industries. Every patriot should do so." "Your Majesty," replied the
grim old Chancellor, "my patriotism does not extend to my stomach."

In the domain of æsthetics this year the Emperor had some pleasant and
some painful experiences. Joachim, the great violinist, and a great
favourite of his, died in August, and his death was followed next
month, September, by that of the composer Grieg, the "Chopin of the
North," as the Emperor called him, whose friendship the Emperor had
acquired on one of his Norwegian trips. Quite at the end of the year
his early tutor, Dr. Hinzpeter, for whom he always had a semi-filial
regard, passed away.

On the other hand, among the Emperor's pleasant experiences may be
reckoned the visit of Mr. Beerbohm Tree and his English company to the
German capital. Their repertory of Shakespearean drama greatly
delighted the Emperor, who expressed his pleasure to Mr. Tree and his
fellow-players personally, and did not dismiss them without
substantial tokens of his appreciation.

Earlier in the year the French actress, Suzanne Deprès, visited Berlin
and appealed strongly to the Emperor's taste for the "classical" in
music and drama. Inviting the actress to the royal box, he said to
her:

"You have shown us such a natural, living Phædra that we
were all strongly moved. How fine a part it is! As a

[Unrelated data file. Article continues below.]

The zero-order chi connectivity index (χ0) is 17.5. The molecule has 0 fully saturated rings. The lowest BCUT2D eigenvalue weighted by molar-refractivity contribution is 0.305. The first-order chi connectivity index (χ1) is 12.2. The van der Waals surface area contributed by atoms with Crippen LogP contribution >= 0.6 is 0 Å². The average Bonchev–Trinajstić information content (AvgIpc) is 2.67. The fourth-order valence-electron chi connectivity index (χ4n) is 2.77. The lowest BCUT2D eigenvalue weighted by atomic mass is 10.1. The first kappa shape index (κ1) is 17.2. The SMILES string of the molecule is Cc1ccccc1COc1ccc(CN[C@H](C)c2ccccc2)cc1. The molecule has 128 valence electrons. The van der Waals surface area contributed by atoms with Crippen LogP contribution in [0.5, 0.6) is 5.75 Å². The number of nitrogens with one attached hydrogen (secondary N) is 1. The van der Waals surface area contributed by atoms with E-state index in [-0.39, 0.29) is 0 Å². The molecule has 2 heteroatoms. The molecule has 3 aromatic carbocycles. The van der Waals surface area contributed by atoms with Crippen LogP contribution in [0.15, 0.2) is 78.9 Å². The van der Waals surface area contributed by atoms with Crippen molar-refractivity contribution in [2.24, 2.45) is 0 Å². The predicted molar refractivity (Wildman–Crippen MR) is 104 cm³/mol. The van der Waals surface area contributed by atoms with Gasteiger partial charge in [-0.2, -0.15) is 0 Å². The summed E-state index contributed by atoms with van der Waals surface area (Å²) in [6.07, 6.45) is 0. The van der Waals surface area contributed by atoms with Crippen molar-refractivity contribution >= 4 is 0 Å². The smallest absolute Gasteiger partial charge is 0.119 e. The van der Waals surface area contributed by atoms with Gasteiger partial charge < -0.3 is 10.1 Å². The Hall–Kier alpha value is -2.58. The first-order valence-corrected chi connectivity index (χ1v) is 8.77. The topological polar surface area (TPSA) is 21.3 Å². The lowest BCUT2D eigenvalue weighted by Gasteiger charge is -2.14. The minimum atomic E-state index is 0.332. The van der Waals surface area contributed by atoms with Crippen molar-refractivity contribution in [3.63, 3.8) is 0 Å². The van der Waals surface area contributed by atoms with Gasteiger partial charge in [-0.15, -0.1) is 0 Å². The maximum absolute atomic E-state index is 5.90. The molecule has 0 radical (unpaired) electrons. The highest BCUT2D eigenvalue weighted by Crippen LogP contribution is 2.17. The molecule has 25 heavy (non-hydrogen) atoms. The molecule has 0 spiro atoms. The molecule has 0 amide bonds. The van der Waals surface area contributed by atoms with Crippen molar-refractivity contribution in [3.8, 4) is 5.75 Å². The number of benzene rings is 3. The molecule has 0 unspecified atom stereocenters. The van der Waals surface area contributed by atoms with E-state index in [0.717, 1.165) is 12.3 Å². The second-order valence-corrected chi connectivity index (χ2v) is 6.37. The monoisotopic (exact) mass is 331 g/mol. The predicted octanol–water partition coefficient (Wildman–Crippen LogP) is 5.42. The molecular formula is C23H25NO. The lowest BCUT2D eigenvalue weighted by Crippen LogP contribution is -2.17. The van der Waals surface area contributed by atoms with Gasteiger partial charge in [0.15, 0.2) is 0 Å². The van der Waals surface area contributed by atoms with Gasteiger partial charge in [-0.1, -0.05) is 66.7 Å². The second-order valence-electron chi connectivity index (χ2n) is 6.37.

youngster I used to learn verses from 'Phædra' by heart. I
am told that in France devotion to classical tradition is
growing weaker, and that Molière and Racine are more and
more seldom played. What a pity! Our people, on the
contrary, remain faithful to their great poets and enjoy
their works. After school comes college, and after
college - the theatre. It should elevate and expand the soul.
The people do not need any representation of reality - they
are well acquainted with that in their daily lives. One must
put something greater and nobler before them, something
superior to 'La Dame aux Camélias.'"

A month later, however, he made one of his extremely rare visits to an
ordinary Berlin theatre to see - "The Hound of the Baskervilles"!

Meanwhile in domestic politics Chancellor von Bülow's famous "bloc"
continued to work satisfactorily, notwithstanding difficulties arising
from the conflicting interests of industry and agriculture, Free Trade
and Protection and differences of creed and race. At the end of this
year it was near falling asunder in connection with the question of
judicial reform, but Prince von Bülow kept it together for a while by
an impassioned appeal to the patriotism of both parties. In the course
of the speech he told the House how, when he was standing at
Bismarck's death-bed, he noticed on the wall the portrait of a man,
Ludwig Uhland, who had said "no head could rule over Germany that was
not well anointed with democratic oil," and drew the conclusion from
the contrast between the dying man of action and the poet that only
the union of old Prussian conservative energy and discipline with
German broad-hearted, liberal spirit could secure a happy future for